The $64 question: Reform, subversion or revolution? The answer: yes.
Even the most hard-core no-compromises revolutionary must admit that even the most dramatic revolution in state power will still inherit both the physical means of production as well as the psychological, social/sociological and political superstructure of a capitalist state. Capitalism has been shaping people's values and ethics for hundreds of years, and ruling class/working class politics have been doing so for thousands — perhaps tens of thousands — of years. Not even the most brutal ideological repression can erase this millennial influence in a generation.
For this reason, every communist thinker and statesman, from Lenin to Mao, understands that a transition from capitalism to communism (i.e. the liberation of all humanity from all forms of exploitation and oppression) requires a transitional period of socialism. And socialism is differentiated from communism precisely in that socialism includes some capitalist features, including class distinctions (you can't have a dictatorship of the proletariat without having a proletariat distinct from the bourgeois), private property and private enterprise, money, and differences in standards of living. Even Marx said that, "From each according to his ability, to each according to his need," is the goal of communism, not the strategy of achieving it.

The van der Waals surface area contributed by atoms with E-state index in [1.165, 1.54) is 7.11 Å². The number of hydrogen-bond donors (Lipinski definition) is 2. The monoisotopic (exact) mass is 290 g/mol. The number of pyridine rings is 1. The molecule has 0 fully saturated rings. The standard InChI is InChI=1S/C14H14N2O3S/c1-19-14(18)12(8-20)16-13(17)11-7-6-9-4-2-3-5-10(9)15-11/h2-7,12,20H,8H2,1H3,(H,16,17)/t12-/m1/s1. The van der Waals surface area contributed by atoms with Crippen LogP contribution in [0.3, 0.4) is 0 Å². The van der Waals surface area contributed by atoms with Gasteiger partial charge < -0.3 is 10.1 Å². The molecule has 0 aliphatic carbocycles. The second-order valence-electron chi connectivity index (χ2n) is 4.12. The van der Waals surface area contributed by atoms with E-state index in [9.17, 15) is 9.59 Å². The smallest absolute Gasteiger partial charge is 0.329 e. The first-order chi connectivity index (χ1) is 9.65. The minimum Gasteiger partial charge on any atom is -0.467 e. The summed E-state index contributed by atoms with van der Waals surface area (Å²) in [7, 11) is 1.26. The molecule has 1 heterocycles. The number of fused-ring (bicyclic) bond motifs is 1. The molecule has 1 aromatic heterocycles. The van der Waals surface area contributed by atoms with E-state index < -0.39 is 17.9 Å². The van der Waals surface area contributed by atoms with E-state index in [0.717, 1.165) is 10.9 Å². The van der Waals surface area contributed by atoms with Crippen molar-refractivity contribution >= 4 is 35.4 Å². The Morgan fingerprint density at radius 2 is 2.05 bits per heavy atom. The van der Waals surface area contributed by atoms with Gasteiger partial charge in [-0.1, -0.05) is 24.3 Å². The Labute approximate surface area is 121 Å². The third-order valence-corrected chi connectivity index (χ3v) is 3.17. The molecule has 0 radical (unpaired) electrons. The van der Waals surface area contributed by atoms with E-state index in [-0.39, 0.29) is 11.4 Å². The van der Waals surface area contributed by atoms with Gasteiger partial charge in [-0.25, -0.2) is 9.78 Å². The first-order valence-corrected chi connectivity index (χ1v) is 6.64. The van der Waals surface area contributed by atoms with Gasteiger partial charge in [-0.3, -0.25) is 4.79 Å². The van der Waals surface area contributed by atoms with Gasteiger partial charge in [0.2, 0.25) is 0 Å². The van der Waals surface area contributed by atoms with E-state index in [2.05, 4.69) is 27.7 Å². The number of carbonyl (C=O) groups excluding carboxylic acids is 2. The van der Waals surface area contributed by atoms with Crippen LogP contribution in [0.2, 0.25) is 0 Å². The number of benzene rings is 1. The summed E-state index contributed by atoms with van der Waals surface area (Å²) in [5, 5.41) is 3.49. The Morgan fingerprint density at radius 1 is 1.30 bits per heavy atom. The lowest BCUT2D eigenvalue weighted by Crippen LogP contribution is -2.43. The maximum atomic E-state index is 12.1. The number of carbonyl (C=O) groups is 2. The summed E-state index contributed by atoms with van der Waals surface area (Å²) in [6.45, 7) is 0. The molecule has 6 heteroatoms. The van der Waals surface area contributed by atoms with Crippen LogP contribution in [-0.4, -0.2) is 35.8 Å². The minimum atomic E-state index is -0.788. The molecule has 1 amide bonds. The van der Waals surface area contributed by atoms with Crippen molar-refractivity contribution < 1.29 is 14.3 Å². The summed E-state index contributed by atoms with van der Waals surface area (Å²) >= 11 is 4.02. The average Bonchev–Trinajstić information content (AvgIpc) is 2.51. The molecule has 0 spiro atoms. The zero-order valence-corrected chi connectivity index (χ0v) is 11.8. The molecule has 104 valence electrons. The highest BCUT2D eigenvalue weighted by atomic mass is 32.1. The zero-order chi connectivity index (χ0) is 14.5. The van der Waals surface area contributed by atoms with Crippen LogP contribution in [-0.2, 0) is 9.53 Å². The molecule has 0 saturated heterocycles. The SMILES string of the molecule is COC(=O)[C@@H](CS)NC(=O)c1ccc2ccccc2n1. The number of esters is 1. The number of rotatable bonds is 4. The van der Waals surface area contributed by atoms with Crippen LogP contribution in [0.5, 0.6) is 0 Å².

Measured against the ideal of real communism, any practically possible revolution must be incomplete, and therefore in an important sense will be a reform.
In addition, both reformism (and economism) and subversion can be used to to good effect as strategies and tactics for creating a revolution. I'll talk about this aspect in a future post.